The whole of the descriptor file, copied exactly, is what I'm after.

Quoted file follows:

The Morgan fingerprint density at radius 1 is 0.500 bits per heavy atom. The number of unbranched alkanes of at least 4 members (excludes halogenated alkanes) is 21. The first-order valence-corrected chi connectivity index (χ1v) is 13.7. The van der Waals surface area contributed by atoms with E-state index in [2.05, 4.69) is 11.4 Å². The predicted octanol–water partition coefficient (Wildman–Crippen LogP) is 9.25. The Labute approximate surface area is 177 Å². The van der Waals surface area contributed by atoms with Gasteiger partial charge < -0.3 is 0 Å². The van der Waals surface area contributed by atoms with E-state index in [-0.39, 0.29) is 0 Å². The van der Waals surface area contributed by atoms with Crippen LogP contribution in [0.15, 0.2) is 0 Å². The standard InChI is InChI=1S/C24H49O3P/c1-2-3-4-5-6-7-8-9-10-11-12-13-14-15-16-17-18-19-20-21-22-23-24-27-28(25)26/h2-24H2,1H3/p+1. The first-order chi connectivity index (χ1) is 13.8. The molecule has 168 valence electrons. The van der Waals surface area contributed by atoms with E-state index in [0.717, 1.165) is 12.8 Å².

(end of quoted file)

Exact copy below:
The Morgan fingerprint density at radius 1 is 0.500 bits per heavy atom. The number of unbranched alkanes of at least 4 members (excludes halogenated alkanes) is 21. The first-order valence-corrected chi connectivity index (χ1v) is 13.7. The van der Waals surface area contributed by atoms with E-state index in [2.05, 4.69) is 11.4 Å². The predicted octanol–water partition coefficient (Wildman–Crippen LogP) is 9.25. The Labute approximate surface area is 177 Å². The van der Waals surface area contributed by atoms with Gasteiger partial charge < -0.3 is 0 Å². The van der Waals surface area contributed by atoms with E-state index in [-0.39, 0.29) is 0 Å². The van der Waals surface area contributed by atoms with Crippen LogP contribution in [0.15, 0.2) is 0 Å². The standard InChI is InChI=1S/C24H49O3P/c1-2-3-4-5-6-7-8-9-10-11-12-13-14-15-16-17-18-19-20-21-22-23-24-27-28(25)26/h2-24H2,1H3/p+1. The first-order chi connectivity index (χ1) is 13.8. The molecule has 168 valence electrons. The van der Waals surface area contributed by atoms with E-state index in [0.717, 1.165) is 12.8 Å².